It has been an intense two months since Donald Trump won the presidential election. I’ve experienced all the different stages of grief, spending an exorbitant amount of time at the anger stage. As Mr. Trump announces his cabinet choices my anxiety level rises to high alert.
My mind tells me there are some trying times ahead. My heart compelled me to go back and read some of Dr. Martin Luther King Jr’s writings. I settled on the “Letter from a Birmingham jail” written in 1963.
Dr. King was responding to criticism leveled at him from the white southern clergy regarding the Civil Disobedience action being taken in the Jim Crow south.
In the letter, Dr. King states, “shallow understanding from people of goodwill is more frustrating than absolute misunderstanding from people of ill will. Lukewarm acceptance is much more bewildering than outright rejection.”
He goes on to say, “like a boil that can never be cured as long as it is covered up, but must be opened with all its ugliness to the natural medicine of air and light, injustice must be exposed, with all the tension its exposure creates, to the light of human conscience and the air of national opinion before it can be cured.”
It’s been fifty-three years since Dr. King penned this letter, but today’s circumstances make it apropos for today. He went on to say, “we will have to repent in this generation not merely for the hateful words and actions of the bad people, but for the appalling silence of the good people.”
Dr. King could have been eavesdropping on a conversation that Pastor Marvin Hightower, the local NAACP President and I had at a meeting last month. I told him I was frustrated with the apathy and passivity of today’s churches, both black and white, and find myself conflicted in connecting with them. Not with Jesus, but with this safe, ineffective organization.
At one point in the letter Dr. king said, “the judgement of God is upon the church as never before, if today’s church does not recapture the sacrificial spirit of the early church, it will lose its authenticity, forfeit the loyalty of millions, and be dismissed as an irrelevant social club, with no meaning for the twentieth century.”
With January 20, 2017, fast approaching, I have accepted that the 45th President of the United States is Donald Trump. I have also resolved to be actively engaged in effecting change whenever and however I can.
Pastor Hightower has accepted the mantle to lead this local chapter of the NAACP. He is quick to say, that he can’t fill the shoes of those who came before him, but stands on their shoulders. Pastor Hightower plans to be intentional in bringing a younger generation into the organization. He understands the strength of the youth coupled with the wisdom of the baby boomers is needed to meet the challenges the nation will be facing in this highly charged climate.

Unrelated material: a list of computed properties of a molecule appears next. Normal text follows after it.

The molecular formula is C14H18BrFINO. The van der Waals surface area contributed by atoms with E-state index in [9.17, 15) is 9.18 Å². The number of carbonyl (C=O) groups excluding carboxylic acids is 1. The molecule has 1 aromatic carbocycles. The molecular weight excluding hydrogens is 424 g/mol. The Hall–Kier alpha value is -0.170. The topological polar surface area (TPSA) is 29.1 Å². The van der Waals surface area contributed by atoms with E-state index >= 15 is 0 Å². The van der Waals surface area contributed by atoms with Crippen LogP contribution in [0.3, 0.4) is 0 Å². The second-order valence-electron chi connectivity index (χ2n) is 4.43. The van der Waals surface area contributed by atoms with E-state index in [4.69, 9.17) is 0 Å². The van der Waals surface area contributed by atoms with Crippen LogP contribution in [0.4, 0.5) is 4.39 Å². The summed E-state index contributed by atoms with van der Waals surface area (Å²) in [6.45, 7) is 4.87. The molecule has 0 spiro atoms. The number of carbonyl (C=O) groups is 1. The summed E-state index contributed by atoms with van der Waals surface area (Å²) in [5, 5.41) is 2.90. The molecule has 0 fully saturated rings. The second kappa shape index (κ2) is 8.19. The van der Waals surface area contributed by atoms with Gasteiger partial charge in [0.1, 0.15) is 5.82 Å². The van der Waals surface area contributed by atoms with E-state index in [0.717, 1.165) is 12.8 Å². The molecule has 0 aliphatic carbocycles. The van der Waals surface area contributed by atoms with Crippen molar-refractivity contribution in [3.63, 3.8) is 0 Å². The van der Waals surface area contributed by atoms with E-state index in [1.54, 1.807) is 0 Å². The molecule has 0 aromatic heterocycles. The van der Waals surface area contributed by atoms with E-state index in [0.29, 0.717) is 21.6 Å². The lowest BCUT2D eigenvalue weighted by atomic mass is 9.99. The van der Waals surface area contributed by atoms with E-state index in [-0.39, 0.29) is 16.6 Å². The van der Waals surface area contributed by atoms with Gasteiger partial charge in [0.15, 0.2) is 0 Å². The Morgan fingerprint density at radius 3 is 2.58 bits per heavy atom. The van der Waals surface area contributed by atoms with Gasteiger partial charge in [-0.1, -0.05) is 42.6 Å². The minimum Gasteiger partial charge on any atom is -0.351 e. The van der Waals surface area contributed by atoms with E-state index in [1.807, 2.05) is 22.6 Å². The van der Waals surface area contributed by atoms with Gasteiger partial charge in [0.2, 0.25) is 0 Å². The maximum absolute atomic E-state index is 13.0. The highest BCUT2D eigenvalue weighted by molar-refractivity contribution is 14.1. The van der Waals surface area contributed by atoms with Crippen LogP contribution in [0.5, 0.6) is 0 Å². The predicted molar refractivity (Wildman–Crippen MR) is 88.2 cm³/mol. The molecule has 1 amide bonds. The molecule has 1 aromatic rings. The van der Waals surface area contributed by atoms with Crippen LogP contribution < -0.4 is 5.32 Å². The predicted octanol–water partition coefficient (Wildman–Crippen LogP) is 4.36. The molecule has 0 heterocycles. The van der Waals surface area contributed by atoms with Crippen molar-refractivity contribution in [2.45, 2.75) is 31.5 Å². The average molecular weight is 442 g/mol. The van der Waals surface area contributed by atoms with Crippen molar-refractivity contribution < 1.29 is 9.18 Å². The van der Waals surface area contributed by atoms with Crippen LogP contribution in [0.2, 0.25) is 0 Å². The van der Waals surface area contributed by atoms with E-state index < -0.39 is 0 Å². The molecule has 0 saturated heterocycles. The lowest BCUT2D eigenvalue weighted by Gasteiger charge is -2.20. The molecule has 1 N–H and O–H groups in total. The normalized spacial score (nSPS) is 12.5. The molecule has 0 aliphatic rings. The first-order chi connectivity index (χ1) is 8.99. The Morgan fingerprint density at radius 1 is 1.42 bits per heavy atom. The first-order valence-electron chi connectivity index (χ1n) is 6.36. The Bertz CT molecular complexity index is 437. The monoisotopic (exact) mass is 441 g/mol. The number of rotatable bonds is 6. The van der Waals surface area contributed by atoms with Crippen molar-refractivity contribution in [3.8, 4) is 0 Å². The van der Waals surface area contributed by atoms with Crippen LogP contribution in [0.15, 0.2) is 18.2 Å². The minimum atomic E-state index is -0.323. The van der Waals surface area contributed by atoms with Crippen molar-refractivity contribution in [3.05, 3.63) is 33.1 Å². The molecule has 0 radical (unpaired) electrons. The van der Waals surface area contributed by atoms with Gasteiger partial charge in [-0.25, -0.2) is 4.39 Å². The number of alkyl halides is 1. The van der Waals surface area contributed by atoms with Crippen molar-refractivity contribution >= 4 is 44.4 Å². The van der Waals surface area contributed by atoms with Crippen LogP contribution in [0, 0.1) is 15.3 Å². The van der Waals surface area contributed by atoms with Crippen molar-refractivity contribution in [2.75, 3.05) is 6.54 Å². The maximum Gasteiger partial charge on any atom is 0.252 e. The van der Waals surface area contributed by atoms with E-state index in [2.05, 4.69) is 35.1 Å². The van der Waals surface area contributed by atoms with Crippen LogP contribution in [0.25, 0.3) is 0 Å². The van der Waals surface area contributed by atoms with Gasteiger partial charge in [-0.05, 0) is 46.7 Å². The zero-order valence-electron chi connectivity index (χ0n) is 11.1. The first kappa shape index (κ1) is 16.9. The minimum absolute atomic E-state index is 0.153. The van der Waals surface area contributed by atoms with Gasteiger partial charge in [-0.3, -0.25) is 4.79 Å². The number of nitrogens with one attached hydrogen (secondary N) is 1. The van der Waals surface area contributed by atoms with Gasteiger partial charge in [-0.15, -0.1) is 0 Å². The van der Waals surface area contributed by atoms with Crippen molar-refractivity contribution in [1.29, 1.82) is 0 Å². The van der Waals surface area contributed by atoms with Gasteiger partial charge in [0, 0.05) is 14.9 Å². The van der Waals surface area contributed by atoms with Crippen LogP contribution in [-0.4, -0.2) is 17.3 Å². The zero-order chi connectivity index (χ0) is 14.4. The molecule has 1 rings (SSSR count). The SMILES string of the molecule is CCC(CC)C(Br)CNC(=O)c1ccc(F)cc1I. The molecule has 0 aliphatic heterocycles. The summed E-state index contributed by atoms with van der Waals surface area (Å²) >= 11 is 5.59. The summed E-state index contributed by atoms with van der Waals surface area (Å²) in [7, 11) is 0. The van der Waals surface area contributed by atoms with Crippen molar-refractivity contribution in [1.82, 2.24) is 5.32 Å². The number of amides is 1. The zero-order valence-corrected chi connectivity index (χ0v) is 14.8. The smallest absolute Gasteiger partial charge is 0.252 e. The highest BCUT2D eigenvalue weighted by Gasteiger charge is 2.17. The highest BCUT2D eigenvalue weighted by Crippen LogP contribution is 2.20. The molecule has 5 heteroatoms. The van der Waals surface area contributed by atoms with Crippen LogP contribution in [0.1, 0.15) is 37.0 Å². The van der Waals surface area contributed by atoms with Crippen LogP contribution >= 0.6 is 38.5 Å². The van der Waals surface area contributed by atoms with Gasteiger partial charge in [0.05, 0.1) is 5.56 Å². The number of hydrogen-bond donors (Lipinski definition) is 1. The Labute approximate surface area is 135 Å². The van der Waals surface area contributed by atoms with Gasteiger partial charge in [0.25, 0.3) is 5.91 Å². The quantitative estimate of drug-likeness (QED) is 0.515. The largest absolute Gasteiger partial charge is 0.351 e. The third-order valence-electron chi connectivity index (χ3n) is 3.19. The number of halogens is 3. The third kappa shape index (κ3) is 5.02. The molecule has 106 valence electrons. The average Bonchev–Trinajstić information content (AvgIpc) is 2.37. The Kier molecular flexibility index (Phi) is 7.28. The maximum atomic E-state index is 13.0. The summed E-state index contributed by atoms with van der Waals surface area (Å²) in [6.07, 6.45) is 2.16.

On November 9th, many private groups sprung up on social media. People, especially women, were looking for a safe place to share, vent and cry. These sites became lifelines for people, who were confused, hurt, distraught and angry over the outcome of this election.
These women encouraged and empowered each other. I began to see their posts change from despair to organization. The words of Michelle Obama, “When They Go Low, We Go High” reverberated over and over.
Strategies started to form as women decided they could wring their hands for the next four years, or become activist in their local communities and help build a national movement. One of those women is Cindy Mundell, who wrote the following post and gave me permission to share it.
“I have finally discovered the silver lining in the 2016 election. Maybe, because I turned 65 this year, or maybe because I have come to see myself for the first time, I have achieved clarity of purpose.
I have always doubted the content of my character. For example, if I was alive when Jesus roamed the earth, would I have been a coward & denied Him, doubted Him or defended Him?
If I was alive in Nazi Germany, would I have hidden Anne Frank or would I have turned her in?
I marched for civil rights & sang, “We shall overcome”. Was that because I was 18 years old & wanted to be trendy?
I marched protesting Vietnam Nam…because it was trendy. Always doubting my dedication & motives.
Now, the content of my character is clear. I will fight for the collective constitutional rights of ALL.
It was always within me. It took 65 years & the 2016 election to bring it into sharp focus.
I will march for black lives, because they matter. I will march for blue lives, because they matter. I will march for immigrants, because they matter. I will march for LGBT lives, because they matter. I will march for refugees, because they matter. I will march for the disabled. I will march for Muslims, Hindu, Jewish, Catholics, Protestants, Methodists, atheists and I will march for women…
I have also faced my prejudices: arrogance, entitlement, greed, supremacy. I WILL MARCH!”
It is evident that the next four years will be challenging. And it’s going to require all of us to examine our own moral compass and make the choice to remain silent or to live out our true self and “Go High”.